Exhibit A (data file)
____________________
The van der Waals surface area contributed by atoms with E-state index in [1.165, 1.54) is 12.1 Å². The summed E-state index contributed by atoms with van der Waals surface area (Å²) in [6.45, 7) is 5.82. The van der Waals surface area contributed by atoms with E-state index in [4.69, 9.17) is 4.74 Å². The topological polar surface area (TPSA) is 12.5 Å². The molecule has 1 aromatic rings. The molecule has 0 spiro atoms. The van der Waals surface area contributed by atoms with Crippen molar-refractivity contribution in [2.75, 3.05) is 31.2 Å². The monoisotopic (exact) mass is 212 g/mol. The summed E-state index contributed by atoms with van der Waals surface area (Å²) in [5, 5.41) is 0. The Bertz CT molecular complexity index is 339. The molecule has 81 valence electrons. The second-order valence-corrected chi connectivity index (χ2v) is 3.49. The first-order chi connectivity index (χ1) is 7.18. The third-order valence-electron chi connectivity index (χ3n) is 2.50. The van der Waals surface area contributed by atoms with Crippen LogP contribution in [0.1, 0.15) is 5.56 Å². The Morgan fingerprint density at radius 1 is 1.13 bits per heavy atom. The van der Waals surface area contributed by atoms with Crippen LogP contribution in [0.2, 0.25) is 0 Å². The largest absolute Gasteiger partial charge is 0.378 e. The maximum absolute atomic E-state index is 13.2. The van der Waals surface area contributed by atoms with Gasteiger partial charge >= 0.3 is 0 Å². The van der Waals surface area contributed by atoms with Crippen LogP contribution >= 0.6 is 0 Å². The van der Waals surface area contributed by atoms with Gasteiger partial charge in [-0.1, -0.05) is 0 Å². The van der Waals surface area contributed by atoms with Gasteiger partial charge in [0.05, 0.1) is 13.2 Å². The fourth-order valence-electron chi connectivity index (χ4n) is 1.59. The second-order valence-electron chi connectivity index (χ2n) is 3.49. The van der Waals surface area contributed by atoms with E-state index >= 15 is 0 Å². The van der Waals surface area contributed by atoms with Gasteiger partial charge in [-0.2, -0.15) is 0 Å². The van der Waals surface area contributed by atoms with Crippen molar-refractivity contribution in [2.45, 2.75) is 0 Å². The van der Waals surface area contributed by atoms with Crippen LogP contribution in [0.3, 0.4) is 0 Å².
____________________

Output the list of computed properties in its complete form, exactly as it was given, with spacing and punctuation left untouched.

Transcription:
The van der Waals surface area contributed by atoms with E-state index in [1.165, 1.54) is 12.1 Å². The summed E-state index contributed by atoms with van der Waals surface area (Å²) in [6.45, 7) is 5.82. The van der Waals surface area contributed by atoms with E-state index in [4.69, 9.17) is 4.74 Å². The topological polar surface area (TPSA) is 12.5 Å². The molecule has 1 aromatic rings. The molecule has 0 spiro atoms. The van der Waals surface area contributed by atoms with Crippen molar-refractivity contribution in [2.75, 3.05) is 31.2 Å². The monoisotopic (exact) mass is 212 g/mol. The summed E-state index contributed by atoms with van der Waals surface area (Å²) in [5, 5.41) is 0. The Bertz CT molecular complexity index is 339. The molecule has 81 valence electrons. The second-order valence-corrected chi connectivity index (χ2v) is 3.49. The first-order chi connectivity index (χ1) is 7.18. The third-order valence-electron chi connectivity index (χ3n) is 2.50. The van der Waals surface area contributed by atoms with Crippen LogP contribution in [0.1, 0.15) is 5.56 Å². The Morgan fingerprint density at radius 1 is 1.13 bits per heavy atom. The van der Waals surface area contributed by atoms with Crippen LogP contribution in [0.2, 0.25) is 0 Å². The largest absolute Gasteiger partial charge is 0.378 e. The maximum absolute atomic E-state index is 13.2. The van der Waals surface area contributed by atoms with Gasteiger partial charge >= 0.3 is 0 Å². The van der Waals surface area contributed by atoms with Crippen LogP contribution >= 0.6 is 0 Å². The van der Waals surface area contributed by atoms with Gasteiger partial charge in [-0.1, -0.05) is 0 Å². The van der Waals surface area contributed by atoms with Gasteiger partial charge in [0.05, 0.1) is 13.2 Å². The fourth-order valence-electron chi connectivity index (χ4n) is 1.59. The second-order valence-electron chi connectivity index (χ2n) is 3.49. The van der Waals surface area contributed by atoms with E-state index >= 15 is 0 Å². The van der Waals surface area contributed by atoms with Gasteiger partial charge in [-0.2, -0.15) is 0 Å². The van der Waals surface area contributed by atoms with Crippen molar-refractivity contribution in [2.45, 2.75) is 0 Å². The van der Waals surface area contributed by atoms with Crippen LogP contribution in [0.3, 0.4) is 0 Å².